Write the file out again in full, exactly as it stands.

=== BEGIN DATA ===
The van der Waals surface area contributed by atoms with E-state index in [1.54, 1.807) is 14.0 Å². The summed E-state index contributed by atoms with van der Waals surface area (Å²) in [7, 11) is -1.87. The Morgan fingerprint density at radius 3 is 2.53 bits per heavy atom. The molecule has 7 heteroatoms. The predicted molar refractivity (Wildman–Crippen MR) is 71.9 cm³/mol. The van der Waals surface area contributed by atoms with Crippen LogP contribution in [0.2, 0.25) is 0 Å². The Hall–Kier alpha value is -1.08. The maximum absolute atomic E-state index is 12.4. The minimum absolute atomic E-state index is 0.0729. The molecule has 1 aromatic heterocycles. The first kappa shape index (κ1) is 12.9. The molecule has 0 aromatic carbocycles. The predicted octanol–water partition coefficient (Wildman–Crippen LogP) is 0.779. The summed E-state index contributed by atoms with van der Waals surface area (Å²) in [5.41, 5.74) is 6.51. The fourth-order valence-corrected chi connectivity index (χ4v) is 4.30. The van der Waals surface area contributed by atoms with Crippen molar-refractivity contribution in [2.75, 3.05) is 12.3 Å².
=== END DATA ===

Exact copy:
The van der Waals surface area contributed by atoms with E-state index in [1.54, 1.807) is 14.0 Å². The summed E-state index contributed by atoms with van der Waals surface area (Å²) in [7, 11) is -1.87. The Morgan fingerprint density at radius 3 is 2.53 bits per heavy atom. The molecule has 7 heteroatoms. The predicted molar refractivity (Wildman–Crippen MR) is 71.9 cm³/mol. The van der Waals surface area contributed by atoms with Crippen LogP contribution in [0.2, 0.25) is 0 Å². The Hall–Kier alpha value is -1.08. The maximum absolute atomic E-state index is 12.4. The minimum absolute atomic E-state index is 0.0729. The molecule has 1 aromatic heterocycles. The first kappa shape index (κ1) is 12.9. The molecule has 0 aromatic carbocycles. The predicted octanol–water partition coefficient (Wildman–Crippen LogP) is 0.779. The summed E-state index contributed by atoms with van der Waals surface area (Å²) in [5.41, 5.74) is 6.51. The fourth-order valence-corrected chi connectivity index (χ4v) is 4.30. The van der Waals surface area contributed by atoms with Crippen molar-refractivity contribution in [2.75, 3.05) is 12.3 Å².